Elections come and go; but there are no shortcuts for what our class needs to secure.
Over the course of the general election campaign it was clear that a general feeling of bewilderment and boredom, in equal measure, was the reaction of many working families to the talking heads pontificating on television and radio in trying to interpret or reinterpret what a political party said or meant to say, or which of the politicians won with this sound-bite as against that sound-bite.
The political commentators and analysts, always eager to give their “considered opinions,” while being presented as non-partisan and objective, carefully steer the people’s understanding into safe water, offering tame solutions for the establishment.
Over the course of the election campaign, did politics get below the surface to deal in any real way with the issues facing our people daily? The questions of an overworked labour force, precarious employment, low wages, all failed to make it to the studio performances.
The same goes for the housing and homelessness crisis, never mind the impending environmental abyss that our world now stares into. While spoken about a lot, they did not address why we have such crises in the first place.
Elections within this corrupt and bankrupt political system become more and more removed from the real concerns of working people. Workers, in increasing numbers, are recognising that solutions are not to be found in the institutions that control and govern their lives. No matter who you vote for, the same economic and social policies will be pursued by whatever combination of parties forms a government.
This is the same process that is developing throughout the member-states of the European Union. There are multiple political parties but only a single economic model imposed upon the working class, from Athens to Dublin—slight variations on a single theme: the primacy of the markets and market forces and securing the interests of big business, the interests of capital, i.e. money and those who own and control it. All other matters are secondary to securing those interests.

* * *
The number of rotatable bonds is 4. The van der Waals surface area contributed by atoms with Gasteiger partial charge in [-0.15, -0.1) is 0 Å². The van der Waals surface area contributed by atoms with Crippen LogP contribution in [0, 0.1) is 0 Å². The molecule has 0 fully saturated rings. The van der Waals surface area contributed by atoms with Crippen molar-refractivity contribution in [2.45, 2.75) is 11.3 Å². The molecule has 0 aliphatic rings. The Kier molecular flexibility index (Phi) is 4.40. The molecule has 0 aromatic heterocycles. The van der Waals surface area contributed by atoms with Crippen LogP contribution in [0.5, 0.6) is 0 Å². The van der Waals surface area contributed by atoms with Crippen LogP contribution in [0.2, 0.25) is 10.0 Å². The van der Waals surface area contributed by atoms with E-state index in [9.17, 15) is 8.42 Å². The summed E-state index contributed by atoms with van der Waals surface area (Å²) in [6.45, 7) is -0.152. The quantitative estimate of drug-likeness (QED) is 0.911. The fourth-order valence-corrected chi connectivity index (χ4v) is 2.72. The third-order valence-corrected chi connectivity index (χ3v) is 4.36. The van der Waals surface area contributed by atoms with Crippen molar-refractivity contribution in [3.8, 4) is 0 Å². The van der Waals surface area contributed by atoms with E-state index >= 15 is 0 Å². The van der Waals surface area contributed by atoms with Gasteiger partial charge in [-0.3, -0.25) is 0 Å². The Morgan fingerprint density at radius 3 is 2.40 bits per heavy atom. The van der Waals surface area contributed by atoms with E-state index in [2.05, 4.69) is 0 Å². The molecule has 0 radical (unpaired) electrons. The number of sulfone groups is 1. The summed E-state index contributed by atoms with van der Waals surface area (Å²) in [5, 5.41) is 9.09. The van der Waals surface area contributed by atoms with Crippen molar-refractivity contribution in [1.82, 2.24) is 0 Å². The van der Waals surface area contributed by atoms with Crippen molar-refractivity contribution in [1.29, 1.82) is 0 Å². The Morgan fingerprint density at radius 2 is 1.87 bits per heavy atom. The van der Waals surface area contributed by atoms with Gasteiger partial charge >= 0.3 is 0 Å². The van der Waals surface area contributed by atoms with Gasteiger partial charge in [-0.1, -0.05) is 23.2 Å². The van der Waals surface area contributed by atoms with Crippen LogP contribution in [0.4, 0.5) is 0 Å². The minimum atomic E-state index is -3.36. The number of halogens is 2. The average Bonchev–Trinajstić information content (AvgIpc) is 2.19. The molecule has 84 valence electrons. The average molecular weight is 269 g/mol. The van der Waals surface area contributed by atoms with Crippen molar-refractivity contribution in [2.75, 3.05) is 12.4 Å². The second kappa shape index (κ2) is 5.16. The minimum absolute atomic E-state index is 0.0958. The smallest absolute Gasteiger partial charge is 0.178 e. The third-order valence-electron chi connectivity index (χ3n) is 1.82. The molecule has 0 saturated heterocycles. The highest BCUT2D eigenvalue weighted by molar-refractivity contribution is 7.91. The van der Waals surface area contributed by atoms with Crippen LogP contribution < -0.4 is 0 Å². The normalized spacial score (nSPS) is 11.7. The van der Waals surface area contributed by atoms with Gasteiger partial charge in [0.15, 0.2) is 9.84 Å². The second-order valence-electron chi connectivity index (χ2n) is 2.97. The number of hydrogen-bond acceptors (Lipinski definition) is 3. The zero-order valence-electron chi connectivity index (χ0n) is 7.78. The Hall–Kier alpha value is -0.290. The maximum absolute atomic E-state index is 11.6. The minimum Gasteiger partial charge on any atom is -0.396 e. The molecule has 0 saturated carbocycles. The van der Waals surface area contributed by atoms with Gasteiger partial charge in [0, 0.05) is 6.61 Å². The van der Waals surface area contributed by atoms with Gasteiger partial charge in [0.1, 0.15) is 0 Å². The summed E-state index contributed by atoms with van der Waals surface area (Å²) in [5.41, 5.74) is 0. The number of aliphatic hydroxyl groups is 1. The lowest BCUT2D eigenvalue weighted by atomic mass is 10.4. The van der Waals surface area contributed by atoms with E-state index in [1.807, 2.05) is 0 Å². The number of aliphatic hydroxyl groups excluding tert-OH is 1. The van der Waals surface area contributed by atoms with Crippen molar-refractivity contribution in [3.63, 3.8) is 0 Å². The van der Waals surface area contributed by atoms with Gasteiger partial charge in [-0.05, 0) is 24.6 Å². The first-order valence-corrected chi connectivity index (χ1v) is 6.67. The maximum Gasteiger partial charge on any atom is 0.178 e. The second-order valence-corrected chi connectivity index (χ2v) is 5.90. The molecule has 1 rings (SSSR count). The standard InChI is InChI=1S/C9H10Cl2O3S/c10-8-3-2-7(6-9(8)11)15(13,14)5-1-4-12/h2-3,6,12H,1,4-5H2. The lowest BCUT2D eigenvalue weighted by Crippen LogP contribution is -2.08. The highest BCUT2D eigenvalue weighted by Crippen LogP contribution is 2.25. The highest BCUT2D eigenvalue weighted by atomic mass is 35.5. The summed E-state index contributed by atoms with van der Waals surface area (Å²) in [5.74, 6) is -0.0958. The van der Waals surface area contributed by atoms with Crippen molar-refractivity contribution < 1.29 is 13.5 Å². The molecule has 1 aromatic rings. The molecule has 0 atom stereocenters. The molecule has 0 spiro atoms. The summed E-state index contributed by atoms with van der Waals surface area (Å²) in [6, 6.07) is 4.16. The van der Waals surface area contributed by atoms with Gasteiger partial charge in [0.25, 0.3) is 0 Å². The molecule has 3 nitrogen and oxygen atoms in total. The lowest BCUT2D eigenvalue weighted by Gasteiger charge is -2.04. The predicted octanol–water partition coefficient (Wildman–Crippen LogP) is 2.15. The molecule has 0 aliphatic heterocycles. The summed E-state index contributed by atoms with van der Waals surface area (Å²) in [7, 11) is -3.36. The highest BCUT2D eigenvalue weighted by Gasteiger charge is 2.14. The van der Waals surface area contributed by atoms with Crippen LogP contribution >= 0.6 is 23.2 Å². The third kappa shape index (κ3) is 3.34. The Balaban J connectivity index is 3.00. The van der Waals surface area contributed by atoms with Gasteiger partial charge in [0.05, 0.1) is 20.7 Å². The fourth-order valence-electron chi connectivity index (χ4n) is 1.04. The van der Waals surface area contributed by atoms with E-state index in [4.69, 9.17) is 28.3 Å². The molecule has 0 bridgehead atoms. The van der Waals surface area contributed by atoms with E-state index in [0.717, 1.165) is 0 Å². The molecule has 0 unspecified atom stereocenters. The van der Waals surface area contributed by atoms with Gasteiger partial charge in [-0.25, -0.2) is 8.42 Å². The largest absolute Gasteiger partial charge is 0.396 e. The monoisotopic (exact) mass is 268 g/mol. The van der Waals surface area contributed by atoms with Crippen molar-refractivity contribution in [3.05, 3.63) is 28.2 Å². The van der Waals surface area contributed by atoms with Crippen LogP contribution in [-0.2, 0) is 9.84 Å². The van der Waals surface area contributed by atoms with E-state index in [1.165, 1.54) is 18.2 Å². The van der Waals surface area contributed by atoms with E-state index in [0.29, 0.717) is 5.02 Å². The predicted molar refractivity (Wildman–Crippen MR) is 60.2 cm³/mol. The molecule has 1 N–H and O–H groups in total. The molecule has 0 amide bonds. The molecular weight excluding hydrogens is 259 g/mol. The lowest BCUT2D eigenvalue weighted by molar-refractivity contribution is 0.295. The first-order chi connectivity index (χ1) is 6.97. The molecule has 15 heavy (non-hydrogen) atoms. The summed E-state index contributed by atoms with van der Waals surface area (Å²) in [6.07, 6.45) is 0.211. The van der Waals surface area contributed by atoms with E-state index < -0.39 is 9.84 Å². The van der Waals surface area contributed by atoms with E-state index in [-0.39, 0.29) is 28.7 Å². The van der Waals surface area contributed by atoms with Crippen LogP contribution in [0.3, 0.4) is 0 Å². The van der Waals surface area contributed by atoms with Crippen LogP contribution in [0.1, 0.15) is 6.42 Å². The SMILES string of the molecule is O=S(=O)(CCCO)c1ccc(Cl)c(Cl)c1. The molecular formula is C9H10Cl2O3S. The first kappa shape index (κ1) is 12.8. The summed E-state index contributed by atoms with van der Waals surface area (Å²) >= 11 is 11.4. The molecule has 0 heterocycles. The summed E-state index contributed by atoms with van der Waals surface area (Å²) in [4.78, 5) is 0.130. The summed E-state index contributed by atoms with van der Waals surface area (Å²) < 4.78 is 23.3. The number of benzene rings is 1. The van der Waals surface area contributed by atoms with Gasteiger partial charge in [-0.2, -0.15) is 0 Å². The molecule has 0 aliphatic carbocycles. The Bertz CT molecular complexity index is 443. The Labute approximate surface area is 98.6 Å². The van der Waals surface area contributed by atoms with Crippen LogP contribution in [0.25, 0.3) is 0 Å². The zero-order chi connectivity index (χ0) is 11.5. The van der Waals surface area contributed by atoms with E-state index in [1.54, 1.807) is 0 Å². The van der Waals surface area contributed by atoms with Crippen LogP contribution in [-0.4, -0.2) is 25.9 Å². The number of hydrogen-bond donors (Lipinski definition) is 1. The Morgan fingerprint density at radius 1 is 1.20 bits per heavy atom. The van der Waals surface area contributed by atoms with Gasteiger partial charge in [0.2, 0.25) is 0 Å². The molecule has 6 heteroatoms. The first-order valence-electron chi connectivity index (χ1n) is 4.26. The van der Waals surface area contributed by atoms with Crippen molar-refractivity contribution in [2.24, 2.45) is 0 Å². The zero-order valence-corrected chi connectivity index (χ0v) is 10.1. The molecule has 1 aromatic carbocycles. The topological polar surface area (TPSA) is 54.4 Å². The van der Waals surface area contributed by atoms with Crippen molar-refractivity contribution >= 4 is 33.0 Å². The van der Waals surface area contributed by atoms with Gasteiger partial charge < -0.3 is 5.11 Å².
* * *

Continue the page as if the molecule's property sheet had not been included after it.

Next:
Fine Gael, Fianna Fáil, the Green Party and Labour Party peddle the same line. The system is the best there is; all we need to do is tweak it a little here and there. All play for the “hard-pressed middle”—in other words, the professional classes, where the greatest number of regular voters feel they have a stake in the system.
The “coping classes,” who have their own private health insurance, whose children attend well-financed schools, who rarely if ever use public transport, may be be feeling a bit of a squeeze in regard to charges for private child care, or rage against the universal social charge. The auction politics so evident was for securing these people’s votes.
Meanwhile on the formerly self-styled “revolutionary left,” Solidarity and People Before Profit could not do or say anything that could distinguish them from old-fashioned left-reformism and opportunism. All the parties proclaiming themselves to be on the left offered nothing more than a reheated system, a better form of capitalism, tweaking spending here and not there.
If working people want real, meaningful change, then electoralism is a dead end. At this stage of the struggle for radical change, working people need to realise that their concerns will only gather dust in the corridors of Dáil Éireann without their own independent political struggles within communities, within their places of work.
We need to build and develop our own strength and organisation outside these mechanisms of control. This is an ideological struggle, coupled with building resistance wherever and whenever we can.
The future belongs to us, but only if we organise to bring it about. It will not be given to us on a plate.